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year of our lord 2021, you shouldn't have people in the united states of america going three weeks without water. that's one thing. >> reporter: not like this. >> if this was midtown manhattan, you wouldn't have folks going without water for three weeks. thank you for that in jackson. best of luck to the folks down there. while the senate is set to start debating the covid relief package, we just got another reminder of how many americans are being affected by this crisis. tens of thousands of more americans lost their jobs in the last week, which means more people will have to turn to food banks. ahead, we will go inside one food bank that has seen 1,800 cars just this week. mornings were made for better things than rheumatoid arthritis. when considering another treatment, ask about xeljanz... a pill for adults with moderate to severe rheumatoid arthritis when methotrexate has not helped enough.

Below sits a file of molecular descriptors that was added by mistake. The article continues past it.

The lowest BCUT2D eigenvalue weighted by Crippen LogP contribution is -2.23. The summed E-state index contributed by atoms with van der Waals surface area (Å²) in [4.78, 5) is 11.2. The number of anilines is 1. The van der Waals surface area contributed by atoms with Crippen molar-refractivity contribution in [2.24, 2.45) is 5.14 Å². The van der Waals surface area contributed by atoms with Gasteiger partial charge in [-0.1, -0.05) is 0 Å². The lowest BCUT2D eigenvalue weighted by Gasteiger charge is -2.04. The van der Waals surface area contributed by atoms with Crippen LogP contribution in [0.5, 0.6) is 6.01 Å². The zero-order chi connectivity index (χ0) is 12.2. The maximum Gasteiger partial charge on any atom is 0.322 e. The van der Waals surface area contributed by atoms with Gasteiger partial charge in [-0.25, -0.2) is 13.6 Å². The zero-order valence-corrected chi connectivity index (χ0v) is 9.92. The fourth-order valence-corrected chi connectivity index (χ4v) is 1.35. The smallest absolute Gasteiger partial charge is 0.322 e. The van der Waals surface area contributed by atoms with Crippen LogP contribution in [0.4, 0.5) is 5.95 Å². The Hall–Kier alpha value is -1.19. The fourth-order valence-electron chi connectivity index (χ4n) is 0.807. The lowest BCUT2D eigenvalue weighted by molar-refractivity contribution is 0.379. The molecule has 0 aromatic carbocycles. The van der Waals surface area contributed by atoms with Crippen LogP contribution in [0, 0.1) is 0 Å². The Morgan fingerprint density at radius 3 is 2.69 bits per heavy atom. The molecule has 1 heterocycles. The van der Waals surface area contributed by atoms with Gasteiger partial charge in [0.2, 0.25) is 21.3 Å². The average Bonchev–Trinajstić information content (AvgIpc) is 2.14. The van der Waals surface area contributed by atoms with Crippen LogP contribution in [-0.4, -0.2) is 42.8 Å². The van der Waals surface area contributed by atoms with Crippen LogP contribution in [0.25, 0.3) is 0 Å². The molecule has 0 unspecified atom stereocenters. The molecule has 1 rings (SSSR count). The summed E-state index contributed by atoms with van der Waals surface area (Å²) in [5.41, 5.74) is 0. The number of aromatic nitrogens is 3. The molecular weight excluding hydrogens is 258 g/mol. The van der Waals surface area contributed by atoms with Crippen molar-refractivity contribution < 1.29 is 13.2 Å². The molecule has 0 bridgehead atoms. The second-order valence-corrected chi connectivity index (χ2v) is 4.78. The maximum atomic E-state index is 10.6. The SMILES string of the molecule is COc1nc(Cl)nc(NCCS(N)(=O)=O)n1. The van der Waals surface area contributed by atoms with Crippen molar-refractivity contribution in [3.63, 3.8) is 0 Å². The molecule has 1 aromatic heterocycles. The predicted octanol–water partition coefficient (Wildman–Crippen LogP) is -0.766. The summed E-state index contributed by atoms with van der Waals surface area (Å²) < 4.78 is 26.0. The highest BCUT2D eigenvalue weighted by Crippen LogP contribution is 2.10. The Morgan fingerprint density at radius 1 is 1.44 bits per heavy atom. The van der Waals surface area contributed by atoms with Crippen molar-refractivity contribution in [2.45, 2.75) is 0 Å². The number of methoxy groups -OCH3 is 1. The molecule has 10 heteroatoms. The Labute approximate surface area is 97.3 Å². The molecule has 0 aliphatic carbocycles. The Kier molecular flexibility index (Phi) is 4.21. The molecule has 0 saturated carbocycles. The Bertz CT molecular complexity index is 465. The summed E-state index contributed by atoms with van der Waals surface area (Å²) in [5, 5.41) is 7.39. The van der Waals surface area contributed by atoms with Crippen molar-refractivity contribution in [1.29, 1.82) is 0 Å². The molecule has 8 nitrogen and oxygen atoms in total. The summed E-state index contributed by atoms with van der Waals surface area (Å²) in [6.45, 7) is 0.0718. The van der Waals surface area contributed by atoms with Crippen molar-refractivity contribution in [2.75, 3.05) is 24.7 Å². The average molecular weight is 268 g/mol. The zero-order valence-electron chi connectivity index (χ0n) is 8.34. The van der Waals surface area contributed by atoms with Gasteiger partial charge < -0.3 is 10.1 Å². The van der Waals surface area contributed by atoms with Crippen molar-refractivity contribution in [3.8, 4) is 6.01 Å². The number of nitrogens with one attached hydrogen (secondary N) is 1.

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underserved communities. i want to bring in nbc's heidi presbola. she's in philly. i know you talked to the acting fema administrator. how is the agency getting vaccines to underserved communities? >> reporter: craig, this site in the heart of downtown philly really is a symbol of the biden administration's more muscular federal approach to the pandemic. you see these guys? these are u.s. marines. they are helping ferry people into the building. if you go in there, the vast majority of the workers are also federal workers, dod, fema. this is all part of a grander plan to open these mass vaccination sites across the country, including in places like new york state, illinois, to try to get as many people in as possible. they think there could be 6,000 a day in this site alone.